The Island is a 2005 film by Michael Bay set 20 Minutes into the Future starring Ewan McGregor as Lincoln Six Echo and Scarlett Johansson as Jordan Two Delta. They live in a tightly controlled facility for "survivors" from a vague disaster that rendered the Earth uninhabitable except for "The Island", a paradise on Earth. Periodically, survivors "found" in the outside world are brought in, needing to learn basic skills like reading, while others "win the lottery" and get to go to the island.
It turns out they're all clones that will be used for spare parts as part of a life-insurance policy, and those sent off to The Island are killed. When Lincoln starts getting dreams from his original he gets curious and stumbles across a harvesting procedure, he goes back to rescue Jordan and the two escape to the outside world.
Many fans consider this an unofficial remake of Clonus, since both share far too many similarities to be coincidence (in fact, the director of Parts sued and won an out-of-court settlement). It also seems to have echoes of Logan's Run, along with blatant imitations of THX 1138. Also notable for being one of the many movies in which Sean Bean is a bad guy.
If you are looking for the novel by Elin Hildebrand, click here.
This film provides examples of:
- After the End: Due to an unspecified disaster, Earth is a barren wasteland-or so the clones have been led to believe.
- Artificial Outdoors Display: The colony has one projecting a scene of a mountain to the inhabitants, masking its true purpose. Lincoln Echo Six disables it at the end to reveal the truth to them.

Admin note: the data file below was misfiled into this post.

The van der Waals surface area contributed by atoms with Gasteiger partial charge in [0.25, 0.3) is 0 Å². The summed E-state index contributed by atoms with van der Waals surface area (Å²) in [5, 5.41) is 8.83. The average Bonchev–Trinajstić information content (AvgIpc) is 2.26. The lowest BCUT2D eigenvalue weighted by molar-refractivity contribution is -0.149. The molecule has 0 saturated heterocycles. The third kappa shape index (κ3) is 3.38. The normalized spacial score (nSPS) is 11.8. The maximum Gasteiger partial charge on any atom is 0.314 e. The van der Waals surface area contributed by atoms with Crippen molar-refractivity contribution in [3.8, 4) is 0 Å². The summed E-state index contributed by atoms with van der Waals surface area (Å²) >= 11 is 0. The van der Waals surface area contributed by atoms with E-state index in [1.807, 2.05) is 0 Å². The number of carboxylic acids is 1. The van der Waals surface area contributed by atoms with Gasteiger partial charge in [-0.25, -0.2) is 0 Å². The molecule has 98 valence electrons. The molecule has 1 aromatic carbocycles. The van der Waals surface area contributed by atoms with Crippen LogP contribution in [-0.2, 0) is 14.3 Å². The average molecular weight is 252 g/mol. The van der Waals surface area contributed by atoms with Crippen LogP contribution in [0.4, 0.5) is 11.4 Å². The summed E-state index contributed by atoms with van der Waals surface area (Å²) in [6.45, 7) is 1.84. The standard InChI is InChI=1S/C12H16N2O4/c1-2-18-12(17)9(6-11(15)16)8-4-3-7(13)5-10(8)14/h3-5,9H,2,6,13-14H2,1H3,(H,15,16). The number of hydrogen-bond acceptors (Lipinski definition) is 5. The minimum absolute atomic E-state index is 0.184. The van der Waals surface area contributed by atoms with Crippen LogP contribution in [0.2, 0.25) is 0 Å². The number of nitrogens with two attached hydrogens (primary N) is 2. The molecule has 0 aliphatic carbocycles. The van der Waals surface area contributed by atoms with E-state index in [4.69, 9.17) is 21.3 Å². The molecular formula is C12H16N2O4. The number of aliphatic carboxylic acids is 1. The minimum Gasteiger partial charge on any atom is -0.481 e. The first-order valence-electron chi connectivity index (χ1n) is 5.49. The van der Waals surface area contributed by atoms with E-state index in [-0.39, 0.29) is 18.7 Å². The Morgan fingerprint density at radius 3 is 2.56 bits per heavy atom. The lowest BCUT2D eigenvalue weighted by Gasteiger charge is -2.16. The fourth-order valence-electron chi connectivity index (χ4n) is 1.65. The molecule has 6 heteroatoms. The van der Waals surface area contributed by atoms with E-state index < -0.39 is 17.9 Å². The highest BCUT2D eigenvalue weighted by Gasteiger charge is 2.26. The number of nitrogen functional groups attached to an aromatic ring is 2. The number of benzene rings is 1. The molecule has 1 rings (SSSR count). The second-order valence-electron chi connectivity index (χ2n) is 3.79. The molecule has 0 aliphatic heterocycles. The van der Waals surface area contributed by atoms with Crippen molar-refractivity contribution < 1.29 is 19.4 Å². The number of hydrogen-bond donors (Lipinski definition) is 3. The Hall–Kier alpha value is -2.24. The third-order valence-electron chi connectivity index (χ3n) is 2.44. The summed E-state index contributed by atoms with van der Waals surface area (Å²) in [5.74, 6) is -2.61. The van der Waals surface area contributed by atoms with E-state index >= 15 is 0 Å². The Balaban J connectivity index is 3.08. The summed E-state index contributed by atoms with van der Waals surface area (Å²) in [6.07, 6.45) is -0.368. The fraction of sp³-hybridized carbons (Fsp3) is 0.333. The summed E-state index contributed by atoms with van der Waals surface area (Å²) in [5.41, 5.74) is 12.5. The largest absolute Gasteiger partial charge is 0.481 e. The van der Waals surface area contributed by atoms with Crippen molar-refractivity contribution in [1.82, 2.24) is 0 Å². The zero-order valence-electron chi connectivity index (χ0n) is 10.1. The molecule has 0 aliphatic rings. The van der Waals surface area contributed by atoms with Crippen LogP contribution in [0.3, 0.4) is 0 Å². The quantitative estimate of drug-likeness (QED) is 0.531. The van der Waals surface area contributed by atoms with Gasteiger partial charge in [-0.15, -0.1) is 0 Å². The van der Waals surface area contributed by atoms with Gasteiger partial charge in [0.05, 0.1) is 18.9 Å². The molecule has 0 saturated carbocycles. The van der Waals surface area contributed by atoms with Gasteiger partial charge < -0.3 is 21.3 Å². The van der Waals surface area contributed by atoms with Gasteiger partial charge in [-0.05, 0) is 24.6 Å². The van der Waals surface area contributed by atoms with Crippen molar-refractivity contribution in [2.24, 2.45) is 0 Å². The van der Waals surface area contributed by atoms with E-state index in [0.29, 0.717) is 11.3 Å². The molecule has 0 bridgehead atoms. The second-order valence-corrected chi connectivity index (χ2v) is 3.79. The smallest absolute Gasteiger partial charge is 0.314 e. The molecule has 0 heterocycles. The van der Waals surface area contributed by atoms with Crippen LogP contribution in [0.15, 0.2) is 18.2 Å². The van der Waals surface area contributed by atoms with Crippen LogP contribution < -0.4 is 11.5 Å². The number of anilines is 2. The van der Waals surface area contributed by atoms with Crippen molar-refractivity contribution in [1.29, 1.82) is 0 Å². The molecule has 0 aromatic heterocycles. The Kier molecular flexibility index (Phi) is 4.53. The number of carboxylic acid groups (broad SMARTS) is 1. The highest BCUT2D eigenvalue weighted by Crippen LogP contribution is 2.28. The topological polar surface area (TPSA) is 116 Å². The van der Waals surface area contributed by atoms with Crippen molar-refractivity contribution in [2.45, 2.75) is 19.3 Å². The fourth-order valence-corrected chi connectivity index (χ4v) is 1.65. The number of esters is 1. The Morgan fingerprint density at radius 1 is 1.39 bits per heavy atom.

- Brick Joke: Dr. Merrick injects microprobes into Lincoln near the beginning of the film, and says that he will pass them through his urine. Later Lincoln is seen standing in front of of a urinal, groaning, while you can hear something going CLINK CLINK CLINK in the urinal.
- Chekhov's Armory
- Jordan's ability to recognize that Lincoln is lying. Both Lincolns
- Lincoln's surfacing Genetic Memory. It's how he figures out how to drive.
- Lincoln's ability to perfectly imitate his sponsor's Scottish accent. It's how he's able to convince Laurent that he's Tom.
- The barcodes the clones are branded with. It's what prompts Laurent's HeelFace Turn when he compares it to his own branding.
- The power station Lincoln passes through on his escape. It's the one he destroys to shut down the holographic emitters and reveal the outside world to the clones.
- Color Wash: Orange and Teal (see poster at top of this page)
- Cool Car: Lincoln's "real" self designs them as well as boats, which his clone dreams about and are our first clue that something's up.
- Escaped from the Lab: The lead couple, escaped from the hospital.
- Evil Brit: Dr. Merrick — he's played by Sean Bean, so of course.
- Eye Scream: Lincoln is injected with microprobes near the beginning of the film, which enter via the eye sockets.
- Fish out of Water: Lincoln and Jordan after escaping, they have no concept of how anything in the real world works.
- Genetic Memory: How Lincoln can drive all the cool vehicles in the movie, and mimic Tom Lincoln's Scottish accent with impeccable accuracy.
- A Glass of Chianti: Dr. Merrick is seen watching the Lottery in his private abode, drinking from a wine glass.
- A God Am I: Merrick's motive rant near the end of the movie starts heading in this direction, something Laurent is quick to call him on.Merrick: In less than two years I will be able to cure childrens' leukemia. How many people on Earth can say that!?Laurent: Well, I suppose just you and God. That is the answer you were looking for, right?
- Guys Smash, Girls Shoot: Lincoln uses crowbars and hand-to-hand combat to fight while Jordan uses guns. Though she was shown to be better at the combat simulator, perhaps she just likes guns better.
- Human Resources: It's revealed that the "survivors" who are being groomed to repopulate the eponymous Island are really the clones of rich and famous people, used for organ donations and giving birth.
- Insistent Terminology: All the workers in the compound refer to the clones as "products", and think about them this way as well, leading to some heartless exchanges like this one:Doctor: You mean you want to destroy $200 million worth of product?